Is RAW dead?

Mod­ern D-SLRs are able to take bet­ter, more ac­cu­rate JPEGs than ever – so do we still need to shoot in RAW?

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MFor years, the stan­dard ad­vice has al­ways been that you should shoot RAW files for qual­ity, but is this still the case? When we were shoot­ing on six-, 10- or even 12-megapixel D-SLRs equipped with rel­a­tively prim­i­tive pro­ces­sors, shoot­ing RAW seemed the ob­vi­ous choice for the best pos­si­ble pic­tures, but im­prove­ments in sen­sor design, res­o­lu­tion, dy­namic range and noise con­trol have raised im­age qual­ity to as­ton­ish­ing new lev­els. What if our Nikons’ JPEGs are now so good that we don’t need RAW any more?

This isn’t just a hy­po­thet­i­cal premise. Im­prove­ments to Nikon’s Ex­peed pro­ces­sors have brought JPEGs with bet­ter colour, tonal gra­da­tion and noise. They’ve also in­tro­duced fea­tures such as dis­tor­tion cor­rec­tion, Ac­tive D-Light­ing and other fea­tures that you don’t au­to­mat­i­cally get with RAW files.

So stay with us as we ex­plore the pros and cons of RAW ver­sus JPEG, be­cause we think that RAW has maybe had its own way for just a lit­tle too long. ost people call them RAW files; Nikon calls them NEFs. Ei­ther way, they are the equiv­a­lent of a ‘dig­i­tal neg­a­tive’, a half-way stage in the im­age-edit­ing process where you don’t yet have a fin­ished im­age, but you still have ac­cess to all the colours, tones and data cap­tured by the cam­era’s sen­sor.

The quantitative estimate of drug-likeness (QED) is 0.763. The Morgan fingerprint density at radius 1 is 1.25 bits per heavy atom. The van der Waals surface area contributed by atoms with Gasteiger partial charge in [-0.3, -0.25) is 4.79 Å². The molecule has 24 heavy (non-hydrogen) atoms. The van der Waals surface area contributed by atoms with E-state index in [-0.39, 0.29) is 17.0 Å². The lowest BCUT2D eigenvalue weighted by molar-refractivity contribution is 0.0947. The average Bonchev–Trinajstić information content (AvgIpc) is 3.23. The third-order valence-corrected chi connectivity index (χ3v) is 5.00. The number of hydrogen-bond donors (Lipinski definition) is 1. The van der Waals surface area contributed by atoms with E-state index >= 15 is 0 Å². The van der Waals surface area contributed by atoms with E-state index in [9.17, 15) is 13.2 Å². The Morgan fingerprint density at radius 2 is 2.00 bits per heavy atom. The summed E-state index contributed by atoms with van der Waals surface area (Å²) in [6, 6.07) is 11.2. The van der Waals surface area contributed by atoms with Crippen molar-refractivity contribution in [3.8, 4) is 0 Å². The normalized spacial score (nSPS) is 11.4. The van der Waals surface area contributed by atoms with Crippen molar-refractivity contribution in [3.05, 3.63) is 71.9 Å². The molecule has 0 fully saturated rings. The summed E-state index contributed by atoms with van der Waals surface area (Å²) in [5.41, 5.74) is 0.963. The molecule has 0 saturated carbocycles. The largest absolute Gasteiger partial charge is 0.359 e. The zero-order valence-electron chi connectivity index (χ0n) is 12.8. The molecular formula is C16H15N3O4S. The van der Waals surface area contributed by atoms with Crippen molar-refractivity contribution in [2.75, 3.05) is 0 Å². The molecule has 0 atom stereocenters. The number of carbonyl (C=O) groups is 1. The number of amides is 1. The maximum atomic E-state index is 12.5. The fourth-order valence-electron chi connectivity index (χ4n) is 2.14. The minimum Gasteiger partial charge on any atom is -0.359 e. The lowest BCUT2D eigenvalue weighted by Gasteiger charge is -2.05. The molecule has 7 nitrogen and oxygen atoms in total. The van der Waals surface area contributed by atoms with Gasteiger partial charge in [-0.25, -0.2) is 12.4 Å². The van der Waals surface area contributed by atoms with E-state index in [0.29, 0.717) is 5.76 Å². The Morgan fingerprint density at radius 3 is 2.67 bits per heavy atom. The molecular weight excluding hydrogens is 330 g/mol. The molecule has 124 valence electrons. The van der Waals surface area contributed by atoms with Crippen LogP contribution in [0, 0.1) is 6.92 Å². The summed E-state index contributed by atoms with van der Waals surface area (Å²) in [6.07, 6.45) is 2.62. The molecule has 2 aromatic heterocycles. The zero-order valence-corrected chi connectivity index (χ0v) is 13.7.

All Nikon D-SLRs give you the choice of shoot­ing RAW files or JPEGs – or in­deed both at the same time. JPEG im­ages are ready to use straight away. You can print them, email them, and show them on your com­puter or tablet, but you have to leave it to your cam­era to process your im­ages us­ing the set­tings you chose when you took the picture. With RAW files, you get to do the pro­cess­ing, not your cam­era. This has ad­van­tages in terms of flex­i­bil­ity, im­age qual­ity and choice… but RAW files place ex­tra de­mands on your cam­era, on your com­puter and on your own time. So which do you go for, and in what cir­cum­stances?

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